Indo-China tensions: Seventh round of military talks could remain inconclusive
India and China will hold the seventh round of military talks at Chusul on Monday with an agenda to ease tensions at the Line of Actual Control (LAC), but the outcome is likely to remain unchanged. While the Indian side would press for complete disengagement, the Chinese, rattled after Army occupied seven key heights, will call for stepping back. Here are more details.
For the first time, Chinese diplomat will participate in talks
The latest meeting will be attended by a Chinese diplomat, a first since conversations started in April-May to restore peace along the LAC. In the last meeting, on September 21, Naveen Srivastava, a senior in the Ministry of External Affairs, had put forward India's demands. Srivastava will be present today, along with Lt General Harinder Singh and PGK Menon, who will take charge on October 14.
CSG finalized India's strategy, decided to reject China's demands
Reportedly, the China Study Group (CSG), a policy-making body focusing on the neighboring country, on Friday finalized India's strategy for the talks. CSG has Defense Minister Rajnath Singh, External Affairs Minister S Jaishankar, National Security Advisor Ajit Doval, Chief of Defence Staff Bipin Rawat, and three service chiefs, as its members. It was decided to reject China's demand regarding troops' withdrawal.
Experts have little expectations from the latest round
Considering how talks have been going so far, experts have little hope from the latest one. "I don't expect any breakthrough in these talks," told Srikanth Kondapalli, a JNU professor of Chinese Studies, to Mint. Another official took a similar tone. The person said unless China withdraws completely from the Finger area in Northern Bank of Pangong Tso, India won't reciprocate, reports TOI.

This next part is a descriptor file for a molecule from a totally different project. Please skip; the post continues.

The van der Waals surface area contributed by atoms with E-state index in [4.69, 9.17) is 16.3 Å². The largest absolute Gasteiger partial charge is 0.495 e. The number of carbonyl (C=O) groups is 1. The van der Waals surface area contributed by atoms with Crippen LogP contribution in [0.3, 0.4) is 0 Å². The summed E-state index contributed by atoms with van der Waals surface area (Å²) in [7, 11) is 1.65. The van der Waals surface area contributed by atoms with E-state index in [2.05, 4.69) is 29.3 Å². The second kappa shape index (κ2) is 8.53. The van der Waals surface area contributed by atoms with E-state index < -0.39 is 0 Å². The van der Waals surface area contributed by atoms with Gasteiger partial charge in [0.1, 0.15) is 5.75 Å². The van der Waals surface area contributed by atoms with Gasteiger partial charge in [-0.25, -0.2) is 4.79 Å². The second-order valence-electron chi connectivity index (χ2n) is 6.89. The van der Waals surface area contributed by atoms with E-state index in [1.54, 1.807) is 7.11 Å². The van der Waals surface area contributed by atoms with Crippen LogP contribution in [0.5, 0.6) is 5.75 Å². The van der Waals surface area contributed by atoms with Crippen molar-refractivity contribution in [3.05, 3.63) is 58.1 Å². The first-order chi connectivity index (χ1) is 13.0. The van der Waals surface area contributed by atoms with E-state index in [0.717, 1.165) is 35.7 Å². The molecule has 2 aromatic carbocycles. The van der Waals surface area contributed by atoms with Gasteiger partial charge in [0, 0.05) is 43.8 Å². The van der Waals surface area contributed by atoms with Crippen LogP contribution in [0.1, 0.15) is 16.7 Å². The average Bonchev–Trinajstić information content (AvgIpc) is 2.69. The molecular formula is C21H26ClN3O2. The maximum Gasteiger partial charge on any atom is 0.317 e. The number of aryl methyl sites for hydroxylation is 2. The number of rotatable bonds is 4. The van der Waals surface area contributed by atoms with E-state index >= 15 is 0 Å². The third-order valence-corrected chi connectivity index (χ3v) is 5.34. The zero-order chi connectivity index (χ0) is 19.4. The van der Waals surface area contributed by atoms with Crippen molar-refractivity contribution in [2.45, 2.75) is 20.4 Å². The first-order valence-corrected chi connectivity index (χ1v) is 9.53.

India occupied heights that allow Army to monitor Chinese movements
The official said the heights, acquired by the Indian Army, hold more importance than the Northern Bank of Pangong Tso. "They provide our troops with a clear view of the PLA's Moldo military garrison, posts and roads in the region," the person said. Another senior official told News18 that India won't give in to Chinese demands unless they talk on Northern Bank and Depsang.
"Difficult to predict what Chinese will do"
"It is difficult to say what the Chinese will do. But they will not sit quietly in South Bank. They are rattled after Indian troops occupied seven strategic heights. The PLA didn't expect this," an official, aware of the developments, told News18.
India will also seek free access to patrolling points
Among other things, India is likely to demand free access to 15 patrolling points, currently blocked by the Chinese. The Indian side will also press for a time-bound de-escalation. Notably, both sides are visibly ready for a long haul, that could continue well into the winter months. After the last round of talks, India and China decided to not send more troops along LAC.
As stand-off rages, US' NSA announced "talks won't help"
The talks are being held after US National Security Adviser Robert O'Brien declared that dialogue won't contribute to resolving the situation. "The time has come to accept that dialogue and agreements will not persuade or compel the People's Republic of China to change. There's nothing to be gained from looking the other way or turning the other cheek," Brien had said last week.